Published in the Rains County Leader on July 16, 2019:
Lake County Neighbors hosted their 10th Annual Veteran’s Thank You Luncheon on Tuesday of last week at Lake Fork Baptist Church. It’s one of David’s and my favorite summer events for several reasons – the food is plentiful and delicious, it’s a great time to visit with friends, and the patriotic programs and speakers are enjoyable.
This year did not disappoint. The plate of barbecued brisket and sausage, potato salad, and beans was more than I could handle, so I sent home a taste of the brisket to my neighbors’ dog Floppy – and David was more than happy to finish my peach cobbler. The fellowship was even better with at least twenty friends from the Senior Center in attendance. The highlight of the day, however, was the guest speaker – Lieutenant Colonel Allen B. West.
If you’re not familiar with LTC West, you can read his complete resume in last week’s Leader. Suffice it to say that he has led an exciting life including a 22-year military career, a bronze star, two master’s degrees, a teaching career, and a stint in the U.S. House of Representatives for Florida. There is much more, but LTC West isn’t impressed with himself. When Jean Moize, president of the Lake County Neighbors, was introducing him, she was only halfway through his long list of accomplishments and associations when he stood up and said, “Blah, blah, blah.” He put his hands gently on Moize’s shoulders and moved her aside, taking the podium to a rousing round of applause.
LTC West, who is definitely a people person, had already won the audience over earlier in the morning. During the meal in the church fellowship hall, he was frequently seen posing for pictures with people, even if it meant interrupting his own meal. After lunch and the annual quilt drawing, we all moved to the sanctuary for the rest of the program. One of the favorite parts is when the hymn of each branch of service is played, and those who served in that branch stand to be recognized. This year, there was some technical issue which left an uncomfortable silence while we waited for the Army Hymn to begin. After a few moments LTC West stood and began to sing. His fellow Army vets stood and sang along. As the song finished, he approached the microphone and said, “The Army don’t need no stinkin’ recording!” After that, the audience was his.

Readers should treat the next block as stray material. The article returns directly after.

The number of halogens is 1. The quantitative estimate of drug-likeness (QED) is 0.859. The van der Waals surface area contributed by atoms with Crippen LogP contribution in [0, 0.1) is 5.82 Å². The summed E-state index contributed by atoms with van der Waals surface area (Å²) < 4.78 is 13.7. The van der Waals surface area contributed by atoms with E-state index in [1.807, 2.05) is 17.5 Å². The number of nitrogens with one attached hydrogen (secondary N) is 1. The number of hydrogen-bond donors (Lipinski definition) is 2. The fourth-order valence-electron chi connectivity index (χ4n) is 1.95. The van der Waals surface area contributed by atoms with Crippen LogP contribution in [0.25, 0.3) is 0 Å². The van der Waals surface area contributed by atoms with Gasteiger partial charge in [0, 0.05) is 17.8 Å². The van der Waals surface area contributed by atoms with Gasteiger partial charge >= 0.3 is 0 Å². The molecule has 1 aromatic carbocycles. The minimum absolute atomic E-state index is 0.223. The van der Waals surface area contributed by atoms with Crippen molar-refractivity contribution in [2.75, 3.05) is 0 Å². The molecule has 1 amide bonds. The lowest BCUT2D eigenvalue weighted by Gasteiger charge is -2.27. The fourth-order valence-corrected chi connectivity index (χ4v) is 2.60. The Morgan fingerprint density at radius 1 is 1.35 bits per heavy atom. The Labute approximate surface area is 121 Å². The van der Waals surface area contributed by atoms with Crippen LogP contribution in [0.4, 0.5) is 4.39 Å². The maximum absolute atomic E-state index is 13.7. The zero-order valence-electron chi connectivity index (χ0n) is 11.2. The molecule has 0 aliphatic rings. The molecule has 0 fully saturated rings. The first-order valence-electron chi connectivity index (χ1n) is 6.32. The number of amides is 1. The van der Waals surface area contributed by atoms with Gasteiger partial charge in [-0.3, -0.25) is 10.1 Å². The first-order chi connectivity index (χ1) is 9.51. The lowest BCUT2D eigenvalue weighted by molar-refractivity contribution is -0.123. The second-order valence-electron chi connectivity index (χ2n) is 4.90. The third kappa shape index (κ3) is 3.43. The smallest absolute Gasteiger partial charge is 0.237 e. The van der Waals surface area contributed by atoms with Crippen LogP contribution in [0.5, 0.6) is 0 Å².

When it was time for LTC West to speak, the first thing he did was ask the World War II veterans who had been recognized earlier to come and stand at the front of the auditorium. Then he asked any in the audience who were 18 years old or younger to come up and stand with them. He encouraged the young people to look at the older ones around them and to think about what they had done and how it affected the life they now lived.
The audience paid rapt attention as LTC West told of the challenge his father, who is also an Army veteran, issued to him when he was 15 years old to become the first officer in the family and how he lived into and beyond that challenge. The climax of his speech came when he referred to the movie “Saving Private Ryan,” the story of a group of soldiers who was sent behind enemy lines under the leadership of Captain Miller to bring back a paratrooper whose brothers had all been killed in action. Private Ryan was brought back, but most of the rescue party, including Captain Miller, died in the process. As Miller was dying, he whispered to Ryan, “Earn this.”
LTC West left us with the same exhortation – to recognize and remember the price that has been and is still being paid for us to enjoy the freedoms that we have and to live up to that price. In a culture that emphasizes the things to which we are entitled, this is not a popular message. Popular or not, though, it is one that needs to be heard.